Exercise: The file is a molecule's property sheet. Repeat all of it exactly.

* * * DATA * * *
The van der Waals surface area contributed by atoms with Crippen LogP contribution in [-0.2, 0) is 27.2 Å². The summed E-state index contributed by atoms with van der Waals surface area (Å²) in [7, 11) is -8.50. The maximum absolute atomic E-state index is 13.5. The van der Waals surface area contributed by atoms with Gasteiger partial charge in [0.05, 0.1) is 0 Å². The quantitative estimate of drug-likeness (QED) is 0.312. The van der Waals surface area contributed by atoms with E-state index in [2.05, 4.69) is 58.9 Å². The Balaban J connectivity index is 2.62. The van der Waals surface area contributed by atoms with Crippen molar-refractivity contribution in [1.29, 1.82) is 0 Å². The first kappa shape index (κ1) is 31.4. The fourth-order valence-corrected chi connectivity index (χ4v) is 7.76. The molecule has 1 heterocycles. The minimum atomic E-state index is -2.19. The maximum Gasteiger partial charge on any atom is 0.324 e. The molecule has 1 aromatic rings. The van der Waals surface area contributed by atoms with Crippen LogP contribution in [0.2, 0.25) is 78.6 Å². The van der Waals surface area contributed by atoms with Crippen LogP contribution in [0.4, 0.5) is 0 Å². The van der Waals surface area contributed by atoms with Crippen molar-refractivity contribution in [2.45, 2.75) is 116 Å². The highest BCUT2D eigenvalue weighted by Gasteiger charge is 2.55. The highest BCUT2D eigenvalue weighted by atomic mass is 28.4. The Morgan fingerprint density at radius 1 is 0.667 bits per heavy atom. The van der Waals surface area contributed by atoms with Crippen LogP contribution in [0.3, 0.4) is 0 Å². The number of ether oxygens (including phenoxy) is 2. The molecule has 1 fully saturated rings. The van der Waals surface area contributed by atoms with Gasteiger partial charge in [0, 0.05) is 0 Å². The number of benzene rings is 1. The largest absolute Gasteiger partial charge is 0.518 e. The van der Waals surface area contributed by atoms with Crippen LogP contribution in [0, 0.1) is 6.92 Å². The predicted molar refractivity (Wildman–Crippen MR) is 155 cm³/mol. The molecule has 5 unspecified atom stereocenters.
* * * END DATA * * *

The van der Waals surface area contributed by atoms with Crippen LogP contribution in [-0.2, 0) is 27.2 Å². The summed E-state index contributed by atoms with van der Waals surface area (Å²) in [7, 11) is -8.50. The maximum absolute atomic E-state index is 13.5. The van der Waals surface area contributed by atoms with Gasteiger partial charge in [0.05, 0.1) is 0 Å². The quantitative estimate of drug-likeness (QED) is 0.312. The van der Waals surface area contributed by atoms with E-state index in [2.05, 4.69) is 58.9 Å². The Balaban J connectivity index is 2.62. The van der Waals surface area contributed by atoms with Crippen molar-refractivity contribution in [1.29, 1.82) is 0 Å². The first kappa shape index (κ1) is 31.4. The fourth-order valence-corrected chi connectivity index (χ4v) is 7.76. The molecule has 1 heterocycles. The minimum atomic E-state index is -2.19. The maximum Gasteiger partial charge on any atom is 0.324 e. The molecule has 1 aromatic rings. The van der Waals surface area contributed by atoms with Crippen LogP contribution in [0.2, 0.25) is 78.6 Å². The van der Waals surface area contributed by atoms with Crippen LogP contribution in [0.4, 0.5) is 0 Å². The van der Waals surface area contributed by atoms with Crippen molar-refractivity contribution in [2.45, 2.75) is 116 Å². The highest BCUT2D eigenvalue weighted by Gasteiger charge is 2.55. The highest BCUT2D eigenvalue weighted by atomic mass is 28.4. The Morgan fingerprint density at radius 1 is 0.667 bits per heavy atom. The van der Waals surface area contributed by atoms with Crippen LogP contribution in [0.3, 0.4) is 0 Å². The number of ether oxygens (including phenoxy) is 2. The molecule has 1 fully saturated rings. The van der Waals surface area contributed by atoms with Gasteiger partial charge in [0, 0.05) is 0 Å². The number of benzene rings is 1. The largest absolute Gasteiger partial charge is 0.518 e. The van der Waals surface area contributed by atoms with Crippen LogP contribution in [0, 0.1) is 6.92 Å². The predicted molar refractivity (Wildman–Crippen MR) is 155 cm³/mol. The molecule has 5 unspecified atom stereocenters.